Richmond Times-Dispatch

Morocco, Israel will normalize ties; U. S. tilt on disputed area part of deal

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Morocco and Israel agreed Thursday to establish diplomatic relations in a deal brokered by the United States, making the North African nation the fourth Arab-majority country in recent months to say it would normalize ties.

Like agreements between Israel and the United Arab Emirates, Bahrain and Sudan, the Moroccan agreement bypasses the Palestinia­ns, who want a comprehens­ive peace deal with Israel on terms Israel has rejected.

Palestinia­n leaders have branded Arab states as traitors for making individual agreements, although the UAE had conditione­d its deal on Israel shelving potential plans to annex parts of the West Bank that Palestinia­ns claim for a future state.

President Donald Trump said in tweets announcing the deal that the United States would also recognize Moroccan sovereignt­y over the long-contested region of Western Sahara.

The deal depended on that U.S. policy shift, as the timing of the two announceme­nts made clear. For decades, the United States has maintained official neutrality in the dispute between Morocco and Algerian-backed separatist­s.

Winning U.S. recognitio­n of Moroccan sovereignt­y over the region has been a chief policy goal for Morocco, which is among the most populous Arab states and a key prize among countries the Trump administra­tion has courted in its effort to help Israel draw separate diplomatic and economic agreements with its Arab neighbors.

“This is something that’s been talked about for a long time but something that seemed inevitable at this point and something that we think advances the region and helps bring more clarity to where things are going,” White House Middle East negotiator Jared Kushner told reporters about the Western Sahara shift.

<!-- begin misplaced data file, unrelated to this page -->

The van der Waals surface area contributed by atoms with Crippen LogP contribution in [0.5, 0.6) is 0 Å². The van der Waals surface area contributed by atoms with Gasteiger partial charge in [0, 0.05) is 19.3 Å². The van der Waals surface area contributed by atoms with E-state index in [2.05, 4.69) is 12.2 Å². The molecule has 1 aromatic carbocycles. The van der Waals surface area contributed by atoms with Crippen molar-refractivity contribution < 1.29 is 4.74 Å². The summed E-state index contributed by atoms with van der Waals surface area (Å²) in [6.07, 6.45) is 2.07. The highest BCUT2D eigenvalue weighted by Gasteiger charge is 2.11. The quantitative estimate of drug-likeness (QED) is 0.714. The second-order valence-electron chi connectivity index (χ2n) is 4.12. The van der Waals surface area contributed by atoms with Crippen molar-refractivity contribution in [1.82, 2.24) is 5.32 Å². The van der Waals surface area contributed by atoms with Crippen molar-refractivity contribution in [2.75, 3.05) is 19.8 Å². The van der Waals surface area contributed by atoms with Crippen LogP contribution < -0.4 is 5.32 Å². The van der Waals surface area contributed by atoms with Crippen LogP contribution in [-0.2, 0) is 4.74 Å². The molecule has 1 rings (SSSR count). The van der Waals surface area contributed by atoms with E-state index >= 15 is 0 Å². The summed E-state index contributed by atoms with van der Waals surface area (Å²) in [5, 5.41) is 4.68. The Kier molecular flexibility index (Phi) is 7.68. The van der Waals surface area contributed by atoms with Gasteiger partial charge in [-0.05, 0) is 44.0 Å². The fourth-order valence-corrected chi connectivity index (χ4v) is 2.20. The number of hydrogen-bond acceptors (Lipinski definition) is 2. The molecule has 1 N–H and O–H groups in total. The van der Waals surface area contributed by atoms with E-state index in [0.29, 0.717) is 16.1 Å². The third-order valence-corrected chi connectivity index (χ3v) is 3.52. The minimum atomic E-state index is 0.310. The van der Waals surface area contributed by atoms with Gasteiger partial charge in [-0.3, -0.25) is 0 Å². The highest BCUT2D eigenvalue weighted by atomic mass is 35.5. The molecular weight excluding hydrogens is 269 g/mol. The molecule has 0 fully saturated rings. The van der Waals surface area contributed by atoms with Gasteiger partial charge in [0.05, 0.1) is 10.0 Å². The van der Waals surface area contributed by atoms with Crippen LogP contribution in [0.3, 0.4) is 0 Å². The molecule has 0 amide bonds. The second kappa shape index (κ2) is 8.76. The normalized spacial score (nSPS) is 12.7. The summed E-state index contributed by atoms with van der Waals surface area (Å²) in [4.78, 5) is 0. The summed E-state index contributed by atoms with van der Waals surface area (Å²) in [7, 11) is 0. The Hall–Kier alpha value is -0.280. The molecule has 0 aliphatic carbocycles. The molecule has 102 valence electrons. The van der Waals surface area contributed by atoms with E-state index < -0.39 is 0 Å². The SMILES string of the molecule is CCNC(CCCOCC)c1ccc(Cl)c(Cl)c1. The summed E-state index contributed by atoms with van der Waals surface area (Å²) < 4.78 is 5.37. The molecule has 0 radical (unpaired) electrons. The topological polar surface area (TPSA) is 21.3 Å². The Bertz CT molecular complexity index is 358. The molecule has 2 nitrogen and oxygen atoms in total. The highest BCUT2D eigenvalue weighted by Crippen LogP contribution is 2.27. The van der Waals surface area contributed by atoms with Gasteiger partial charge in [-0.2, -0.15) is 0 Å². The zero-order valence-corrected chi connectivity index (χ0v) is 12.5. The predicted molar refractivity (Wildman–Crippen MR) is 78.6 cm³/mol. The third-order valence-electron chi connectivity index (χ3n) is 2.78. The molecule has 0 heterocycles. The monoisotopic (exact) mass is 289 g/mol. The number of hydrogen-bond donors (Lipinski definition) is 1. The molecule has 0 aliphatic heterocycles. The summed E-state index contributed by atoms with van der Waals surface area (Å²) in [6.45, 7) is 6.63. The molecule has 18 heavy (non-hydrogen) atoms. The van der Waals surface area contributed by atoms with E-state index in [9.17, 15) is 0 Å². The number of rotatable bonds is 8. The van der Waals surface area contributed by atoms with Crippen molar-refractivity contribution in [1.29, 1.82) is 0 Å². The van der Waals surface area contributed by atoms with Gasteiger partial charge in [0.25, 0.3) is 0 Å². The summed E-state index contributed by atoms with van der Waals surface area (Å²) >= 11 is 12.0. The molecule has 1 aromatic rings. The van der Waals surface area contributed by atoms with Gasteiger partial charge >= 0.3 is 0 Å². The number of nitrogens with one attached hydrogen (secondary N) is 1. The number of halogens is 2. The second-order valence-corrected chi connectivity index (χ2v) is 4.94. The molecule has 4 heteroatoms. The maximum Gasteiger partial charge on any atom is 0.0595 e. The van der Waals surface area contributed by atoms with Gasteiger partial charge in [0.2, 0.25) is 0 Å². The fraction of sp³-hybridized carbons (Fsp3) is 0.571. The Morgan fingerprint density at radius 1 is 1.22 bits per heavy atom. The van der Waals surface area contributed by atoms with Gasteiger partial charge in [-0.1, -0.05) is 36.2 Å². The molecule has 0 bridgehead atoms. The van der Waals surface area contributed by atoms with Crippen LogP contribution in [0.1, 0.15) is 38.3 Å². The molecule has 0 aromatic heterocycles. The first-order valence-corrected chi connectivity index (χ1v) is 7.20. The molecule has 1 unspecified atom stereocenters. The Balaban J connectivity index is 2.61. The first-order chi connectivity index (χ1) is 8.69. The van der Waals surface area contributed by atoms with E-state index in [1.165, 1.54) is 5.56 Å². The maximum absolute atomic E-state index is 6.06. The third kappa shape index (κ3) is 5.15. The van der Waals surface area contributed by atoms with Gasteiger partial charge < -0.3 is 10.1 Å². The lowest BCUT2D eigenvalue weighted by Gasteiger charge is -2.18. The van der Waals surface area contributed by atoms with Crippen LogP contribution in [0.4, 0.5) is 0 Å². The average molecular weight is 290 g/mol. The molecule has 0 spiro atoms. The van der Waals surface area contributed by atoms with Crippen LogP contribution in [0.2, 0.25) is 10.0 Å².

Trump spoke by phone Thursday with Moroccan King Mohammed VI to secure the agreement, under which Morocco and Israel will establish full diplomatic ties and official contacts, as well as direct flights between the countries.

Trump affirmed the strength of U.S.Moroccan ties, which date to 1777, according to a summary of the conversati­on released by the White House.

A communique from the royal cabinet on the agreement said official contacts and diplomatic relations with Israel would come as soon as possible. The agreement announced in Washington contained no deadline for the opening of embassies, but Kushner said it would happen soon.

The kingdom said it plans economic and technologi­cal cooperatio­n and would work to reopen liaison offices in the two countries that operated for several years until being closed in 2002.

Israeli Prime Minister Benjamin Netanyahu thanked Trump and Mohammed for what Netanyahu called a “historic peace.”

“The people of Morocco and the Jewish people have had a warm relationsh­ip in the modern period. Everybody knows the tremendous friendship shown by the kings of Morocco and the people of Morocco to the Jewish community there,” Netanyahu said in a statement issued by his office.

Morocco has an ancient Jewish community, and Mohammed’s grandfathe­r is credited with saving Jewish lives during the Holocaust.

“This will be a very warm peace. Peace has never — the light of peace on this Hanukkah day has never — shone brighter than today in the Middle East,” Netanyahu said.

The Israeli and Moroccan ambassador­s to the United Nations spoke by phone on Thursday, the Israeli U.N. mission announced.

The deal leaves unresolved whether Trump can deliver a deal between Israel and Saudi Arabia before he leaves office next month.

The U.S. affirmed the strength of U.S.-Moroccan ties, which date to 1777, according to a summary of the conversati­on released by the White House.

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